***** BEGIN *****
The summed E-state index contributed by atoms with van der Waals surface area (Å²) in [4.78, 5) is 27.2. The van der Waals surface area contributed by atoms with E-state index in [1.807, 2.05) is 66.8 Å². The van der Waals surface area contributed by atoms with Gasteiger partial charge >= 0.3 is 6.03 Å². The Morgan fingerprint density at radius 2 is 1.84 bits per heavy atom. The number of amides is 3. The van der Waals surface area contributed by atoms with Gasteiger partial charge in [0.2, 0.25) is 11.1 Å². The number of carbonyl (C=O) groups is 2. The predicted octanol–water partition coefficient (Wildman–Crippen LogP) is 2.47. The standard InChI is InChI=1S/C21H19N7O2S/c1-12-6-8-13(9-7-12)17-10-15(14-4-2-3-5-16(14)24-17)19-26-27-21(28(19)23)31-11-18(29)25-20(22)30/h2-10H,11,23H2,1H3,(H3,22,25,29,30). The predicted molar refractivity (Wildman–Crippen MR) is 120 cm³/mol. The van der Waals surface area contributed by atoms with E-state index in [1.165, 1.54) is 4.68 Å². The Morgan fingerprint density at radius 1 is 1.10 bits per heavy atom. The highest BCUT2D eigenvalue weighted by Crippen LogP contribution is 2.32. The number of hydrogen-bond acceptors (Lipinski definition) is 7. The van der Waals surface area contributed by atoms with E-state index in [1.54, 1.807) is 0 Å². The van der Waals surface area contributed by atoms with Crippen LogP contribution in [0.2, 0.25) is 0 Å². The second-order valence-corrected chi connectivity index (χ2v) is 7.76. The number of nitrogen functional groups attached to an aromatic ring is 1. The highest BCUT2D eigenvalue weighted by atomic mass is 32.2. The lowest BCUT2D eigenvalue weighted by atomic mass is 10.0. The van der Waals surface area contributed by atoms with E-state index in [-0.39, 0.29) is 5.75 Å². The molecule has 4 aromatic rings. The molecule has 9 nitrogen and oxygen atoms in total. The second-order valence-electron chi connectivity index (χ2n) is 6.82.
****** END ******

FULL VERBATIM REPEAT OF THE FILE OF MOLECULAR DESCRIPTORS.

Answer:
The summed E-state index contributed by atoms with van der Waals surface area (Å²) in [4.78, 5) is 27.2. The van der Waals surface area contributed by atoms with E-state index in [1.807, 2.05) is 66.8 Å². The van der Waals surface area contributed by atoms with Gasteiger partial charge >= 0.3 is 6.03 Å². The Morgan fingerprint density at radius 2 is 1.84 bits per heavy atom. The number of amides is 3. The van der Waals surface area contributed by atoms with Gasteiger partial charge in [0.2, 0.25) is 11.1 Å². The number of carbonyl (C=O) groups is 2. The predicted octanol–water partition coefficient (Wildman–Crippen LogP) is 2.47. The standard InChI is InChI=1S/C21H19N7O2S/c1-12-6-8-13(9-7-12)17-10-15(14-4-2-3-5-16(14)24-17)19-26-27-21(28(19)23)31-11-18(29)25-20(22)30/h2-10H,11,23H2,1H3,(H3,22,25,29,30). The predicted molar refractivity (Wildman–Crippen MR) is 120 cm³/mol. The van der Waals surface area contributed by atoms with E-state index in [1.165, 1.54) is 4.68 Å². The Morgan fingerprint density at radius 1 is 1.10 bits per heavy atom. The highest BCUT2D eigenvalue weighted by Crippen LogP contribution is 2.32. The number of hydrogen-bond acceptors (Lipinski definition) is 7. The van der Waals surface area contributed by atoms with E-state index in [1.54, 1.807) is 0 Å². The van der Waals surface area contributed by atoms with Crippen LogP contribution in [0.2, 0.25) is 0 Å². The second-order valence-corrected chi connectivity index (χ2v) is 7.76. The number of nitrogen functional groups attached to an aromatic ring is 1. The highest BCUT2D eigenvalue weighted by atomic mass is 32.2. The lowest BCUT2D eigenvalue weighted by atomic mass is 10.0. The van der Waals surface area contributed by atoms with E-state index in [-0.39, 0.29) is 5.75 Å². The molecule has 4 aromatic rings. The molecule has 9 nitrogen and oxygen atoms in total. The second-order valence-electron chi connectivity index (χ2n) is 6.82.